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Traits associated with central pain augmentation in the Knee Pain in the Community (KPIC) cohort

Akin-Akinyosoye, Kehinde; Frowd, Nadia; Marshall, Laura; Stocks, Joanne; Fernandes, Gwen Sascha; Valdes, Ana M.; McWilliams, Daniel F.; Zhang, Weiya; Doherty, Michael; Ferguson, Eamonn; Walsh, David A.

Authors

Kehinde Akin-Akinyosoye kehinde.akin@nottingham.ac.uk

Nadia Frowd nadia.frowd@nottingham.ac.uk

Laura Marshall l.marshall@keele.ac.uk

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Dr JOANNE STOCKS JOANNE.STOCKS@NOTTINGHAM.AC.UK
Assistant Professor in Sports Andexercise Medicine

Gwen Sascha Fernandes gwen.fernandes@nottingham.ac.uk

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ANA VALDES Ana.Valdes@nottingham.ac.uk
Professor of Molecular & Genetic Epidemiology

Michael Doherty michael.doherty@nottingham.ac.uk

DAVID WALSH david.walsh@nottingham.ac.uk
Professor of Rheumatology



Abstract

This study aimed to identify self-report correlates of central pain augmentation in individuals with knee pain. A subset of participants (n=420) in the Knee Pain and related health In the Community (KPIC) baseline survey undertook pressure pain threshold (PPT) assessments. Items measuring specific traits related to central pain mechanisms were selected from the survey based on expert consensus, face validity, item association to underlying constructs measured by originating host questionnaires, adequate targeting and PPT correlations. Pain distribution was reported on a body manikin. A `central pain mechanisms’ factor was sought by factor analysis. Associations of items, the derived factor and originating questionnaires with PPTs were compared. Eight self-report items measuring traits of anxiety, depression, catastrophizing, neuropathic- like pain, fatigue, sleep disturbance, pain distribution and cognitive impact, were identified as likely indices of central pain mechanisms. PPTs were associated with items representing each trait and with their originating scales. Pain distribution classified as “pain below the waist additional to knee pain” was more strongly associated with low PPT than were alternative classifications of pain distribution. A single factor, interpreted as “central pain mechanisms”, was identified across the 8 selected items and explained variation in PPT (R² = 0.17) better than did any originating scale (R² = 0.10 to 0.13). In conclusion, including representative items within a composite self-report tool might help identify people with centrally augmented knee pain.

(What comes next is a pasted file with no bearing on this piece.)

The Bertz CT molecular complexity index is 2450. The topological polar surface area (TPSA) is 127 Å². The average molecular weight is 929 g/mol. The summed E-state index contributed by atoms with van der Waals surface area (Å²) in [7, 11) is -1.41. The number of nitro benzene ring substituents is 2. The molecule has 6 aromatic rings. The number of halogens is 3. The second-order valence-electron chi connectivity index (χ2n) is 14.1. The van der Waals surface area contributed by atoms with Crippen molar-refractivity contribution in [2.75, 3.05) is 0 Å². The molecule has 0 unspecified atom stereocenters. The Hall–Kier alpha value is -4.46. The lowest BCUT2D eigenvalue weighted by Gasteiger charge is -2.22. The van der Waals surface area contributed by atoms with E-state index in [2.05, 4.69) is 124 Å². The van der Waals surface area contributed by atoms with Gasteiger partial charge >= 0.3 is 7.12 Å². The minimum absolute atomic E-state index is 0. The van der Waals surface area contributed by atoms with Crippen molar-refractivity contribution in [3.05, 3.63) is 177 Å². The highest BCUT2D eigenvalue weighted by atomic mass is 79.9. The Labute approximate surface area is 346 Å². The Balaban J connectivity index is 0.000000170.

Citation

Akin-Akinyosoye, K., Frowd, N., Marshall, L., Stocks, J., Fernandes, G. S., Valdes, A. M., …Walsh, D. A. (2018). Traits associated with central pain augmentation in the Knee Pain in the Community (KPIC) cohort. PAIN, 159(6), 1035–1044. doi:10.1097/j.pain.0000000000001183

Journal Article Type Article
Acceptance Date Feb 5, 2018
Online Publication Date Feb 9, 2018
Publication Date 2018-06
Deposit Date Feb 8, 2018
Publicly Available Date Feb 9, 2018
Journal PAIN
Print ISSN 0304-3959
Electronic ISSN 1872-6623
Publisher Lippincott, Williams & Wilkins
Peer Reviewed Peer Reviewed
Volume 159
Issue 6
Pages 1035–1044
DOI https://doi.org/10.1097/j.pain.0000000000001183
Keywords Knee Pain, Phenotypes, central mechanisms, Quantitative Sensory Testing
Public URL http://eprints.nottingham.ac.uk/id/eprint/49653
Publisher URL https://insights.ovid.com/crossref?an=00006396-900000000-99036
Copyright Statement Copyright information regarding this work can be found at the following address: http://creativecommons.org/licenses/by/4.0

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Copyright Statement
Copyright information regarding this work can be found at the following address: http://creativecommons.org/licenses/by/4.0







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